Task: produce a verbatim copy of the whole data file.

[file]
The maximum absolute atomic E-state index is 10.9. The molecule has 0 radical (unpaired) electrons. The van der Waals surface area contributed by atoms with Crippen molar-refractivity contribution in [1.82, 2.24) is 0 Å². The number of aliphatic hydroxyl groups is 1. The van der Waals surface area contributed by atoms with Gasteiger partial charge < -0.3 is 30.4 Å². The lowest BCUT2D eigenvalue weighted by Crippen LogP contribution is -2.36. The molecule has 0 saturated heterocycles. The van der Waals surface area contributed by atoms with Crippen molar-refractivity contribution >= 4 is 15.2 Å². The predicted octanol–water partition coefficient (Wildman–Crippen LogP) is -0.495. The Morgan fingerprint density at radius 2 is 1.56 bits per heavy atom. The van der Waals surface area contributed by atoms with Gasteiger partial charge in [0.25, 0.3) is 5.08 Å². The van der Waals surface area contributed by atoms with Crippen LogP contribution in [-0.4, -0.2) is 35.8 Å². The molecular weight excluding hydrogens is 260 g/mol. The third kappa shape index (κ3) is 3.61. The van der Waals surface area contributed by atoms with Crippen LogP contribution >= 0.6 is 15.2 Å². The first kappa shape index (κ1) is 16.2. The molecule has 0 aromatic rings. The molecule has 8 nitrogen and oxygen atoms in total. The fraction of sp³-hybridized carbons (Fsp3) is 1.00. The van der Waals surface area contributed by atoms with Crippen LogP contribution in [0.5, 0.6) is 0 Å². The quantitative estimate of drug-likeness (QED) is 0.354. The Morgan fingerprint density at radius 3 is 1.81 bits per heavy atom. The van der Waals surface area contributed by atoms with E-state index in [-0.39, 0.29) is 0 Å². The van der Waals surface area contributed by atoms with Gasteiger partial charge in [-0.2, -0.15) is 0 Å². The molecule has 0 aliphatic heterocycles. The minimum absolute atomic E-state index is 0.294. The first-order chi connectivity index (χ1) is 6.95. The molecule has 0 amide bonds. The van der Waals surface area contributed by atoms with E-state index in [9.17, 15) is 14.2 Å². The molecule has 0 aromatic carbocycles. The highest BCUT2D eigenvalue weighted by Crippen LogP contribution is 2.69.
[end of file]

The maximum absolute atomic E-state index is 10.9. The molecule has 0 radical (unpaired) electrons. The van der Waals surface area contributed by atoms with Crippen molar-refractivity contribution in [1.82, 2.24) is 0 Å². The number of aliphatic hydroxyl groups is 1. The van der Waals surface area contributed by atoms with Gasteiger partial charge < -0.3 is 30.4 Å². The lowest BCUT2D eigenvalue weighted by Crippen LogP contribution is -2.36. The molecule has 0 saturated heterocycles. The van der Waals surface area contributed by atoms with Crippen molar-refractivity contribution >= 4 is 15.2 Å². The predicted octanol–water partition coefficient (Wildman–Crippen LogP) is -0.495. The Morgan fingerprint density at radius 2 is 1.56 bits per heavy atom. The van der Waals surface area contributed by atoms with Gasteiger partial charge in [0.25, 0.3) is 5.08 Å². The van der Waals surface area contributed by atoms with Crippen LogP contribution in [-0.4, -0.2) is 35.8 Å². The molecular weight excluding hydrogens is 260 g/mol. The third kappa shape index (κ3) is 3.61. The van der Waals surface area contributed by atoms with Crippen LogP contribution >= 0.6 is 15.2 Å². The first kappa shape index (κ1) is 16.2. The molecule has 0 aromatic rings. The molecule has 8 nitrogen and oxygen atoms in total. The fraction of sp³-hybridized carbons (Fsp3) is 1.00. The van der Waals surface area contributed by atoms with Crippen LogP contribution in [0.5, 0.6) is 0 Å². The quantitative estimate of drug-likeness (QED) is 0.354. The Morgan fingerprint density at radius 3 is 1.81 bits per heavy atom. The van der Waals surface area contributed by atoms with E-state index in [-0.39, 0.29) is 0 Å². The van der Waals surface area contributed by atoms with Gasteiger partial charge in [-0.2, -0.15) is 0 Å². The molecule has 0 aliphatic heterocycles. The minimum absolute atomic E-state index is 0.294. The first-order chi connectivity index (χ1) is 6.95. The molecule has 0 amide bonds. The van der Waals surface area contributed by atoms with E-state index in [9.17, 15) is 14.2 Å². The molecule has 0 aromatic carbocycles. The highest BCUT2D eigenvalue weighted by Crippen LogP contribution is 2.69.